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Supply Chain Management - A Critical Analysis

Diplomarbeit 2009 99 Seiten

BWL - Unternehmensführung, Management, Organisation

Leseprobe

Table of contents

1. Introduction
1.1. Problem
1.2. Goals
1.3. Structure

2. Definitions and distinctions
2.1. Definition and Distinction of the Efficient Consumer Response (ECR) Model
2.1.1. Definition and description of the ECR Model
2.1.2. Basic Strategies of the ECR Model
2.1.3. Factors for a successful implementation of the ECR Model
2.2. Definition and Distinction of a Supply Chain
2.2.1. Definition and description of a Supply Chain
2.2.2. Elements of a Supply Chain
2.2.3. Maxims of behaviour in a Supply Chain
2.2.4. Risks in a Supply Chain
2.3. Definition and Distinction of Supply Chain Management (SCM)
2.3.1. Definition of Supply Chain Management
2.3.2. Supply Chain Management in comparison to Porter’s Value Chain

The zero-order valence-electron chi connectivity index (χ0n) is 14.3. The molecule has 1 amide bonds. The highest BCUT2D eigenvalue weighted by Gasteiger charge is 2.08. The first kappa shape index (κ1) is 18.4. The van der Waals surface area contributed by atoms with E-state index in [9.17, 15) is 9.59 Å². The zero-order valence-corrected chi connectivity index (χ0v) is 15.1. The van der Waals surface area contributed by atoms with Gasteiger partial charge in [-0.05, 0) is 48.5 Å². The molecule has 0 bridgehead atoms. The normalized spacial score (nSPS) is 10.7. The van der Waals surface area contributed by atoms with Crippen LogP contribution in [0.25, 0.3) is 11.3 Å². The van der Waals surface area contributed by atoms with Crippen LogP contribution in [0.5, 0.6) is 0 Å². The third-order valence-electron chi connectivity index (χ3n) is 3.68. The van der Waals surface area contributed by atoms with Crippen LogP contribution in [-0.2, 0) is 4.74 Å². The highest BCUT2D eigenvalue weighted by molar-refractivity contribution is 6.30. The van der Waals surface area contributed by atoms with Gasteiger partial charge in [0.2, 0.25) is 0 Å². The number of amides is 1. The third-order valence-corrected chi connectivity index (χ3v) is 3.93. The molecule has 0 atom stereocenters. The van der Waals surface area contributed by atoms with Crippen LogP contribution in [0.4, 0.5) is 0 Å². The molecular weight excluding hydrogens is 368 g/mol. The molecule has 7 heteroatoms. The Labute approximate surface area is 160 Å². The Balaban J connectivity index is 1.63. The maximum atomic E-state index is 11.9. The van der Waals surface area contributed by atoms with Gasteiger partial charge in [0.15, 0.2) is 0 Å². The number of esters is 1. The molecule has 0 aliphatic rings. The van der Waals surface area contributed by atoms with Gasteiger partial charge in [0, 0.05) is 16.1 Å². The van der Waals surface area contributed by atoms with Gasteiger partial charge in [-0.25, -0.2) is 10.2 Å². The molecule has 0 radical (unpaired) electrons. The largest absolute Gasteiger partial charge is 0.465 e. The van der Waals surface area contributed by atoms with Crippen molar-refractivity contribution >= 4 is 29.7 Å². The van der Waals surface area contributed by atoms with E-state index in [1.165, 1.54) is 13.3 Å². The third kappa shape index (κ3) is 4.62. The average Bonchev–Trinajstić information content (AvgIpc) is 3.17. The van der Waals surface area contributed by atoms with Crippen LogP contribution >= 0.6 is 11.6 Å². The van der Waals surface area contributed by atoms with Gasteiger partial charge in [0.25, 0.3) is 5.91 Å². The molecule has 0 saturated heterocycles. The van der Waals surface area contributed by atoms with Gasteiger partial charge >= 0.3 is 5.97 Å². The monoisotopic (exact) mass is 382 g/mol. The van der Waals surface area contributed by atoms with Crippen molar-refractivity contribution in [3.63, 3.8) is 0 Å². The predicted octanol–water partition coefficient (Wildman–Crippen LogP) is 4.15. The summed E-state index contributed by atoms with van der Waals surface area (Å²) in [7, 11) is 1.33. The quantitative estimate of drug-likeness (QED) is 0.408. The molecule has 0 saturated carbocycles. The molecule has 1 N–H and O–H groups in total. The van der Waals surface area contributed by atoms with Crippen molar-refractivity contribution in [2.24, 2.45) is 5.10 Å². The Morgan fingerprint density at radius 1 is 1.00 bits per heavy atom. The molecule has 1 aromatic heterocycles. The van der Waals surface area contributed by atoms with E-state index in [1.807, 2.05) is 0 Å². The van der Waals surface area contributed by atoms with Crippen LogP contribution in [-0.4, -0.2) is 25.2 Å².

3. Chosen Aspects of Supply Chain Management
3.1. Theoretical Backgrounds of Supply Chain Management
3.1.1. The Order to Payment S
3.1.2. Reasons for Supply Chain Management
3.1.3. Goals and tasks of Supply Chain Management
3.1.4. Requirements and presumption for efficient Supply Chain Management
3.1.5. Possible pitfalls and obstructions for the implementation of SCM
3.1.6. Potentials of Supply Chain Management
3.1.7. Critical acclaim on Supply Chain Management
3.2. The Supply Chain Operations Reference-Model (SCOR Model) as a Reference Model for Supply Chain Management
3.2.1. General definition of Reference Models
3.2.2. Theoretical backgrounds of the SCOR Model
3.2.3. Definition and description of the SCOR Model
3.2.4. Critical Acclaim on the SCOR Model

4. Basic strategies and techniques of SCM on the supply-side of the ECR Model
4.1. Efficient Replenishment
4.1.1. Vendor Managed Inventory
4.1.2. Co-Managed Inventory
4.1.3. Computer Assisted Ordering
4.2. Efficient Administration
4.2.1. Collaborative Planning, Forecasting, and Replenishment (CPFR)
4.2.2. Direct Store Delivery
4.2.3. Cross Docking
4.3. Efficient Operating Standards
4.3.1. Efficient Unit Loads
4.3.2. Roll Cage Sequencing
4.3.3. Logistic Pooling
4.4. Critical acclaim on the SCM basic strategies and techniques

5. Conclusion and Outlook

Literature

List of tables:

Table 1: Definitions of ECR